Harris Central Appraisal District 2021 budget totaled $93.02 million and the Harris County ARB budget was $3.25 million. The Harris Central Appraisal District (HCAD)2021 budget of $93.02 million equates to $48 per tax parcel (1,871,800 2021 tax parcels). The HCAD budget is 85% higher than the stateside average of $26.92 for 2020. Texas-wide appraisal budgets were $570 million. HCAD accounts for 16% of the total.

Appraisal District Budgets

Harris Central Appraisal District has the highest budget statewide.

  1. Harris Central Appraisal District – $93,000,000
  2. Tarrant Appraisal District – $25,500,000
  3. Collin Central Appraisal District – $23,500,000
  4. Travis Central Appraisal District – $20,200,000

Harris Central Appraisal District’s budget increased at 4.6% annually from 2011 to 2021. The HCAD budget was $63.76 million in 2011 and rose to $93.02 million in 2021, a 46% increase.

The Harris County Appraisal Review Board budget totaled $3.25 million in 2021, higher than any other county.

  1. Harris County ARB – $3,250,000
  2. Tarrant County ARB – $,435,000
  3. Travis County ARB – $1,201,000
  4. Fort Bend County ARB – $1,090,000
  5. Dallas County ARB -$1,074,000

Staffing at Harris Central Appraisal District has increased modestly, from 630 in 2011 to 662 in 2021. Harris Central Appraisal District employed 305 appraisers in 2021, up from 267 in 2011. Harris Central Appraisal District is fully staffed in comparison to statewide appraisal district averages.

Tax Parcels per Employee – Harris Central Appraisal District versus Texas

There are 2,832 tax parcels per employee at Harris Central Appraisal District versus a statewide average of 4,413 tax parcels per appraiser, both for 2021.

Tax Parcels per Appraiser – HCAD versus Texas

Harris Central Appraisal District employed 1 appraiser for every 6,137 accounts versus 8,435 statewide.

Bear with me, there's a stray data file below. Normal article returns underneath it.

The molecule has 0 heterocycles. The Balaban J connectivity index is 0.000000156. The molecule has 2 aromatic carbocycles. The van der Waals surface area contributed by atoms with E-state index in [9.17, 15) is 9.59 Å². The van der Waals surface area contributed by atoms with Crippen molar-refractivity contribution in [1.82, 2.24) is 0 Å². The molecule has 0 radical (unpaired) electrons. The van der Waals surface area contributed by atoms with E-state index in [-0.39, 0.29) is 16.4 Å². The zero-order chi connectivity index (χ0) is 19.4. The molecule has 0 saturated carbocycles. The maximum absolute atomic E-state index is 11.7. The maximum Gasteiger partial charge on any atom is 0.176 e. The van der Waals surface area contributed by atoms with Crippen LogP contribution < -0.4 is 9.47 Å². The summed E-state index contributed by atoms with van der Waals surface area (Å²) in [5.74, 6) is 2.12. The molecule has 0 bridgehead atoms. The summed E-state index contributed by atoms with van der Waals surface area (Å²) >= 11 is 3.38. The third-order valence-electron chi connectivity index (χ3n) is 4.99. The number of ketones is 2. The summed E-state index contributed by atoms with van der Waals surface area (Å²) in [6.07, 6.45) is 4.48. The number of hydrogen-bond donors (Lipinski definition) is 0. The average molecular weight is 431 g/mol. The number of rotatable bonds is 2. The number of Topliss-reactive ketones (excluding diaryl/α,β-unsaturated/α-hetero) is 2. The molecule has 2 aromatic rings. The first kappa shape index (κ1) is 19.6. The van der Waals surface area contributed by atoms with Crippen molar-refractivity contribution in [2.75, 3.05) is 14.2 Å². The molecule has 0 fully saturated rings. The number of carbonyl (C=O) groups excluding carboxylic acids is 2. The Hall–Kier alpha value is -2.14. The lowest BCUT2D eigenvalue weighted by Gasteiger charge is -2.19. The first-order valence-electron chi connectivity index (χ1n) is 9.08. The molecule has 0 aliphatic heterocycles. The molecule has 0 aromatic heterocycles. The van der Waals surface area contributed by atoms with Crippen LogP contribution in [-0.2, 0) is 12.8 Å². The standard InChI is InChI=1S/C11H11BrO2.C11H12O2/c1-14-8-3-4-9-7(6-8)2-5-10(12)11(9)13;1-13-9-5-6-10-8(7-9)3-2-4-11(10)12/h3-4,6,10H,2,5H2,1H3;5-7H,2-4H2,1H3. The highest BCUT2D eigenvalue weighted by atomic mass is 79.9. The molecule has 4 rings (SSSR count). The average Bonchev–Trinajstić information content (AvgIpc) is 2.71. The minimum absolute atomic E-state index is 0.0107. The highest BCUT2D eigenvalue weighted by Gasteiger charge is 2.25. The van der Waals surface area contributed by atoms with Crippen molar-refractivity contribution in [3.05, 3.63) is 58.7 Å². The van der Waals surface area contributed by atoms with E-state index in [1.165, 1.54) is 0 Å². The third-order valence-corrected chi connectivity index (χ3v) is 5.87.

Harris Central Appraisal District appraiser allocation follows:

Residential Commercial All Other Total
138 65 102 305
45% 21 33 100%

Appraisal District Employee Allocation – HCAD versus Texas

Statewide appraisal districts allocated their appraisers as follows:

Residential Commercial All Other Total
1,264 568 653 2,485
51% 23 26 100%

Appraiser versus Administrative Staff at Harris Central Appraisal District

Harris Central Appraisal District has a higher portion of administrative / operations staff compared to appraisers, based on a statewide comparison of data compiled by the Texas Comptroller. HCAD staff is allocated about 45% appraisers and 55% administrative. Statewide staff allocation at appraisal districts is 52% appraisers and 48% administrative.

Appraisal District Appraiser Allocation

Harris County concentrates is appraisal resources more on commercial and industrial / business personal property relative to other Texas appraisal districts. Only 45% of Harris County appraisers value houses while 51% of appraisers statewide focus on residential. The allocation for commercial is similar; 23% of appraisers statewide focus on commercial versus 21% of Harris County appraisers working on valuing commercial. Harris County allocates 33% of appraisers to industrial and business personal property. This make sense given the massive industrial / refining / petrochemical facilities and infrastructure in Harris County.

Revaluation Cycle

Harris County reports they have revalued every parcel every year during 2014 to 2021. Conversely, statewide appraisal districts revalued about 80 to 90% of parcels during this period. The high frequency of tax assessment valuations differentiates Texas from most states. Most states revalue every 3 to 6 years.

Tax Levy – Harris County versus Texas

The total Harris County property tax levy rose from $9 billion in 2013 to $13 billion in 2021, a 33% increase. The per capita property tax levy rose more quickly than population, indicating a high rate of property tax growth, which eventually in Senate Bill 2 which capped the the property tax levy growth to 3.5% for cities and counties (3.5% plus new construction) and 2.5% for schools plus new construction.

Texas Levy Growth

Texas statewide tax levy grew from $43 billion in 2013 to $81 billion in 2021, a 69% increase or 8.6% per year, which is much faster than population growth growth plus inflation. This high rate of growth in the tax levy caused the tax level per person to climb an eye-popping 88% during 2013 to 2021.